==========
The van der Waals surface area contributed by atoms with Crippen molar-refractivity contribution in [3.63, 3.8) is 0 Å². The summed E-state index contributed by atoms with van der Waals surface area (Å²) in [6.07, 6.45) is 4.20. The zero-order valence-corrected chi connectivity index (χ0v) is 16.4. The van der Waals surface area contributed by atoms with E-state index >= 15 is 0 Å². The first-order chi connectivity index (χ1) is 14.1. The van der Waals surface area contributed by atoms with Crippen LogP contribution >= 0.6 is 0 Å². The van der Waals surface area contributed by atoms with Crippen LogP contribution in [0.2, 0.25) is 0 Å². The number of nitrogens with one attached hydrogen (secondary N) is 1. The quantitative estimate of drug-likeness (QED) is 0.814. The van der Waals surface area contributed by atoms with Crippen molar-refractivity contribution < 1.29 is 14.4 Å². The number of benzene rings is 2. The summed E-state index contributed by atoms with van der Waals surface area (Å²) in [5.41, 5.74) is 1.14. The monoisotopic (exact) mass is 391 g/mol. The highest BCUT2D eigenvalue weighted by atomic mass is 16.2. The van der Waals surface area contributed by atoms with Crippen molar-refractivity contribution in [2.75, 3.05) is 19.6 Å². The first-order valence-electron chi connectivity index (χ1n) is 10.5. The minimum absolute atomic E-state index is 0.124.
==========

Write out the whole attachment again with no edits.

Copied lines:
The van der Waals surface area contributed by atoms with Crippen molar-refractivity contribution in [3.63, 3.8) is 0 Å². The summed E-state index contributed by atoms with van der Waals surface area (Å²) in [6.07, 6.45) is 4.20. The zero-order valence-corrected chi connectivity index (χ0v) is 16.4. The van der Waals surface area contributed by atoms with E-state index >= 15 is 0 Å². The first-order chi connectivity index (χ1) is 14.1. The van der Waals surface area contributed by atoms with Crippen LogP contribution >= 0.6 is 0 Å². The van der Waals surface area contributed by atoms with Crippen LogP contribution in [0.2, 0.25) is 0 Å². The number of nitrogens with one attached hydrogen (secondary N) is 1. The quantitative estimate of drug-likeness (QED) is 0.814. The van der Waals surface area contributed by atoms with Crippen molar-refractivity contribution < 1.29 is 14.4 Å². The number of benzene rings is 2. The summed E-state index contributed by atoms with van der Waals surface area (Å²) in [5.41, 5.74) is 1.14. The monoisotopic (exact) mass is 391 g/mol. The highest BCUT2D eigenvalue weighted by atomic mass is 16.2. The van der Waals surface area contributed by atoms with Crippen molar-refractivity contribution in [2.75, 3.05) is 19.6 Å². The first-order valence-electron chi connectivity index (χ1n) is 10.5. The minimum absolute atomic E-state index is 0.124.